The Instigator
Pro (for)
7 Points
The Contender
Con (against)
0 Points

This house believes that the insanity plea is just

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Post Voting Period
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Voting Style: Open Point System: Select Winner
Started: 5/9/2014 Category: Politics
Updated: 2 years ago Status: Post Voting Period
Viewed: 718 times Debate No: 54364
Debate Rounds (2)
Comments (2)
Votes (1)




First round is acceptance. This round will be debated like a regular parlimentary debate round, aside from the number of rounds. Con will be debating that the insanity plea is unjust. Con must remain ethical (no rude comments or hate speech in the arguments) at all times during the debate and must not commit any formal or informal logical fallacies.


Hello all thank you very much for judging/voting and thank you opponent for challenging this great debate, ok so I would like start with a brief road map. Firstly I will address definitions, secondly I will be addressing the affirmatives case, and finally I will be presenting the negations case
Alright so to define terms
The insanity plea: Defendants found Not Guilty by Reason of Insanity (NGRI) are those whom a judge and/or jury has found to be so mentally-disordered during the commission of a crime that the individual should not be held criminally responsible for that crime. This does not necessarily mean that all mentally-disordered persons are not criminally responsible, nor does it mean that criminal responsibility requires the individual to be perfectly healthy. Mental disorder does not equate with being not guilty of one's crimes.
Unjust: not based on or behaving according to what is morally right and fair.

ok so todays round is a fact round. My weighing mechanism is Net Benefits to American society and justice system. So what I am essentially saying here is that whomever can show that their argument better supports justice in america and the well being of american society as a whole should win todays debate. As some brief background information the insanity plea is used in 35 US states (Cirincione and Jacobs 1999), found that on average only slightly over 30 defendants are acquitted of crimes by reason of insanity each year in the United States.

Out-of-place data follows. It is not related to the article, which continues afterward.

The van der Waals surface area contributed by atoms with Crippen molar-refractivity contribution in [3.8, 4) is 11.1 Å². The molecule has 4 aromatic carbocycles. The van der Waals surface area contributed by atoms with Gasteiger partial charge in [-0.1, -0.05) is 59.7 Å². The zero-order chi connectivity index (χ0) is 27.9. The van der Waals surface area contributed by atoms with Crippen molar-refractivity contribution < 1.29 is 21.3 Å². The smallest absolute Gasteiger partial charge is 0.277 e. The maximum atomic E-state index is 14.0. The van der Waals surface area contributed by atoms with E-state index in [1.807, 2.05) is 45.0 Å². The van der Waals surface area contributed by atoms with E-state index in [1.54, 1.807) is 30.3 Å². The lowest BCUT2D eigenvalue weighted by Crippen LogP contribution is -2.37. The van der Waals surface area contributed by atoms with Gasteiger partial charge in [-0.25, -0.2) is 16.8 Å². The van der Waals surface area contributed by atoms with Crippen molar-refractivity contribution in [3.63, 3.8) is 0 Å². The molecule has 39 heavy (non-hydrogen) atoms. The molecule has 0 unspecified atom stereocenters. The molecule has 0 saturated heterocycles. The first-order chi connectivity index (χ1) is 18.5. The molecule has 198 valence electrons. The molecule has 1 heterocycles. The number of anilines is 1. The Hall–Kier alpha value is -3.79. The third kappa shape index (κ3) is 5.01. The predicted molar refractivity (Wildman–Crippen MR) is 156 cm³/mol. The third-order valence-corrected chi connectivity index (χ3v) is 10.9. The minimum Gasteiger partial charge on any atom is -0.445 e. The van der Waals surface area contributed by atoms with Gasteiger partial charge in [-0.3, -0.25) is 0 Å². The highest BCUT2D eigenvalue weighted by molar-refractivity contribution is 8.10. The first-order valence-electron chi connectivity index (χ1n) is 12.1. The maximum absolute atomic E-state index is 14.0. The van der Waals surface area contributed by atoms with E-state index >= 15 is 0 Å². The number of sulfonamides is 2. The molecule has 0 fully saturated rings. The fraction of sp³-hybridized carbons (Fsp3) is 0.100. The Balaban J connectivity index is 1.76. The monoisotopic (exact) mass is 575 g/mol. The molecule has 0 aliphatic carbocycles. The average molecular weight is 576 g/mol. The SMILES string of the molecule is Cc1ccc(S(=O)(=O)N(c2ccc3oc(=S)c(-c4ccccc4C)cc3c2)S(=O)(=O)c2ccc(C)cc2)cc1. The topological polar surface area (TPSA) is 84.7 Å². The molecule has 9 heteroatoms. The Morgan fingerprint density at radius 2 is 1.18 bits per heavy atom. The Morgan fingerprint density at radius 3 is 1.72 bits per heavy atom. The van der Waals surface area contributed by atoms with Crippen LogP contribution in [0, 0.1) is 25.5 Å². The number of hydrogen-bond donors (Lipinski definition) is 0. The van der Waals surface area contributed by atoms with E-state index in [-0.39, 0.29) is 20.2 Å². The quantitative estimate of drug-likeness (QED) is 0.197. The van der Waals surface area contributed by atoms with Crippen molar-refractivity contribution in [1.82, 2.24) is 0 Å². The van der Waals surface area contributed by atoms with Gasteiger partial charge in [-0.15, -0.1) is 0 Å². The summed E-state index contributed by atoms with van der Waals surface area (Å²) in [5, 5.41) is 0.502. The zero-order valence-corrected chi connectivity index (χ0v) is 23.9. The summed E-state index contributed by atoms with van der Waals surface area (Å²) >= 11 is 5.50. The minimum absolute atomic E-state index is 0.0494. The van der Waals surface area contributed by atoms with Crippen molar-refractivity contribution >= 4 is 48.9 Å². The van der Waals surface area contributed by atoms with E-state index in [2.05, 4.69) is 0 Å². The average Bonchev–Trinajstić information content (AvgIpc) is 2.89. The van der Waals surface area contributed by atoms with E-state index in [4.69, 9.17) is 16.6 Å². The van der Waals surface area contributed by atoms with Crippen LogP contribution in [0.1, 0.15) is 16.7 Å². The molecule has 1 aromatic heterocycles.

That out of the way I will now be addressing the affirmative case,
So just to briefly start off my opponent hasn't really followed up with his burdens. Ok so the affirmative team has the burden in parliamentary debate to provide a weigh criterion, a definition of what kind of case it is, and definitions to clarify the topic. My opponent has neglected to do these basic burdens and thus I should simply win on the fact that i have followed burdens, this is also why my definitions and weigh criterion should stand over his. He also has not really presented any case there are no reasons in his speech of why the insanity plea is just he has no points,
my own contentions

1. Its not equaitble
a. What I mean by this is the simple idea that there is evidence showing that those who win the insanity plea are those of a certain race, gender, and/or occupation. We see that the defendant is often judged by his or her socio economic standing as well. to see my example pleas view this
2. Road blocks true justice
a. families and closure. A great example of this is in Sept. 14, 2006 James Masino killed Jim McNally. Now hims wife knows that James killed her husband but she will never receive the satisfaction go knowing that he is behind bars because mason has been found to be not guilty by reasons of insanity.
b. Not truly insane
I will be elaborating on my sub points b in my second speech as I seem to have run out of characters
Debate Round No. 1


"Injustice anywhere is a threat to justice everywhere." It is because of the critical importance of preserving justice in the United States of America that I stand resolved: "This house believes that the insanity plea is just." Initially, I would like to point out that the first round was acceptance, meaning no arguments were supposed to be made in Round 1. In fact, the first four words of my speech were "first round is acceptance." With all due respect, either my opponent did not read it carefully enough, or is too new to DDO to know what an "acceptance round" is. That aside, all arguments that my opponent made about how "I wasn't fulfilling my burdens" are false, because no arguments were supposed to be presented in Round 1.

Even though I was supposed to be presenting all definitions for the debate, I eagerly accept my opponent's definitions, as all are accurate and correct. One emphasis point may include the fact that justice is based off of morality. We will look at that later.